All posts by Jim

Software engineer from Crete living in Switzerland; C# & Azure paladin; economics hobbyist; firearm enthusiast; perpetually tormented by 3 beautiful women :-)

SQL Server: How to allow access to a Windows service without a password

Let us start by stating the obvious: password management for programs and services is a huge pain for developers.

It’s one of the things that is always overlooked during development, where you’re just trying to make the thing work. It’s even not given much attention during testing, where people are usually focused on whether it works correctly on normal uses and edge cases, they look for the UI and usability etc etc.

But come deployment time and the admins start complaining. Storing passwords in plain text files is, how to put it mildly, BLOODY HORRIBLE from a security perspective. And storing them in better ways takes a surprising amount of time –just when the devs thought they’re almost finished.

So having less passwords to store and secure is very helpful for everyone. And one thing many applications need is the credentials to a database.

Fortunately, if your application is running as a Windows service and your database is SQL server, you don’t need a password. You can use integrated security. All you need is to allow (grant) access for the service user to read data from SQL server.

Now here’s the thing: if you’re using a domain user to run the server, that’s obvious. You just create the user in SQL and grant access as needed (you can even use the script below and change the user). But what happens when, as is very common, the application is running under the Local System account?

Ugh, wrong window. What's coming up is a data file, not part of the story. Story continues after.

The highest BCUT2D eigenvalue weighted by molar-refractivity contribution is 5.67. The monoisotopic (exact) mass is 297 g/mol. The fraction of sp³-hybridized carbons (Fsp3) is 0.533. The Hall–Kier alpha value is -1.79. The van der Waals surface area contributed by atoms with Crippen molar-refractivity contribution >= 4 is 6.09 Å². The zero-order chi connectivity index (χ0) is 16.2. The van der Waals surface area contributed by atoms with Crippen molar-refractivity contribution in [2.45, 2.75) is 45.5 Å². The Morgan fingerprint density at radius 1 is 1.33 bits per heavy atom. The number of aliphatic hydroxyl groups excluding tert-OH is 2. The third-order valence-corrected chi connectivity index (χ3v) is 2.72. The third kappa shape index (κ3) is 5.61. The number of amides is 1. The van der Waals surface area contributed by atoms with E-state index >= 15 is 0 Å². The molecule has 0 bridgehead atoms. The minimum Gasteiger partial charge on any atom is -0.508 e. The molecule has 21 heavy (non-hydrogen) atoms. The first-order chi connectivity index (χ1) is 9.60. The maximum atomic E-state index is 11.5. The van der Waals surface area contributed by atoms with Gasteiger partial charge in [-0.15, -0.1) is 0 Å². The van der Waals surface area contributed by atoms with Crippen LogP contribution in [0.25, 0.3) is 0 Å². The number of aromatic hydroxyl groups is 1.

Turns out, fortunately, there’s a solution for that as well. Every computer’s Local System account exists in Active Directory as “hostname$”. E.g. if the hostname of the application server is MYSERVER, the user name will be MYDOMAIN\MYSERVER$.

So you can run the following SQL to grant access:

Source: DotJim blog (
Jim Andrakakis, April 2023

-- suppose you work on domain MYDOMAIN
-- and the server that hosts the Windows
-- service is MYSERVER
-- this is the name given by the hostname command

USE mydatabase;

/* db_datareader grants read-only access */
/* if you want to insert, update or delete, add db_datawriter */

That done, you can use the following connection string to connect to the database:


or if you’re running a named instance:


RabbitMQ: list queues and exchanges with Powershell

As I haven’t yet had the time to set up a proper devops deployment pipeline from my development RabbitMQ to UAT and then to production (don’t yell at me, I know, I’ll get to it… eventually), I find myself comparing instances in order not to forget adding a queue or an exchange.

So I wrote this script, that produces a diff-friendly text file that I can use to compare instances and see what’s missing:

# Source: DotJim blog (
# Jim Andrakakis, April 2023